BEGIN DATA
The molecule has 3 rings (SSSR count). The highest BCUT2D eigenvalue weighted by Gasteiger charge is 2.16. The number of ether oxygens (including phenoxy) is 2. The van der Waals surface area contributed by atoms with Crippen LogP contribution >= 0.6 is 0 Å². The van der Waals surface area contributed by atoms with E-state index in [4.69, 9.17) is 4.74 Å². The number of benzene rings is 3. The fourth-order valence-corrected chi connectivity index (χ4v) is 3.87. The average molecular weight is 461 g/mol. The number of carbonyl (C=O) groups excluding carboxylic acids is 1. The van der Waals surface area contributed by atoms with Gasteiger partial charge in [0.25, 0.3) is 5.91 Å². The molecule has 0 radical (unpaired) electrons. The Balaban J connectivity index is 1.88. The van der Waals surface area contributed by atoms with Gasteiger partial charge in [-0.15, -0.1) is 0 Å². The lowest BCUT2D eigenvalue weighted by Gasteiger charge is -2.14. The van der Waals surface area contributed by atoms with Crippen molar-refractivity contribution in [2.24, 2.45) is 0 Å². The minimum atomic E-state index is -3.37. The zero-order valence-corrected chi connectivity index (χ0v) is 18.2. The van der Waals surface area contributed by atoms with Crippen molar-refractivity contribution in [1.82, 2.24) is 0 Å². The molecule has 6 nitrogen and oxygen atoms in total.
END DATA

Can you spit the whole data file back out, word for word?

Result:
The molecule has 3 rings (SSSR count). The highest BCUT2D eigenvalue weighted by Gasteiger charge is 2.16. The number of ether oxygens (including phenoxy) is 2. The van der Waals surface area contributed by atoms with Crippen LogP contribution >= 0.6 is 0 Å². The van der Waals surface area contributed by atoms with E-state index in [4.69, 9.17) is 4.74 Å². The number of benzene rings is 3. The fourth-order valence-corrected chi connectivity index (χ4v) is 3.87. The average molecular weight is 461 g/mol. The number of carbonyl (C=O) groups excluding carboxylic acids is 1. The van der Waals surface area contributed by atoms with Gasteiger partial charge in [0.25, 0.3) is 5.91 Å². The molecule has 0 radical (unpaired) electrons. The Balaban J connectivity index is 1.88. The van der Waals surface area contributed by atoms with Gasteiger partial charge in [-0.15, -0.1) is 0 Å². The lowest BCUT2D eigenvalue weighted by Gasteiger charge is -2.14. The van der Waals surface area contributed by atoms with Crippen molar-refractivity contribution in [2.24, 2.45) is 0 Å². The minimum atomic E-state index is -3.37. The zero-order valence-corrected chi connectivity index (χ0v) is 18.2. The van der Waals surface area contributed by atoms with Crippen molar-refractivity contribution in [1.82, 2.24) is 0 Å². The molecule has 6 nitrogen and oxygen atoms in total.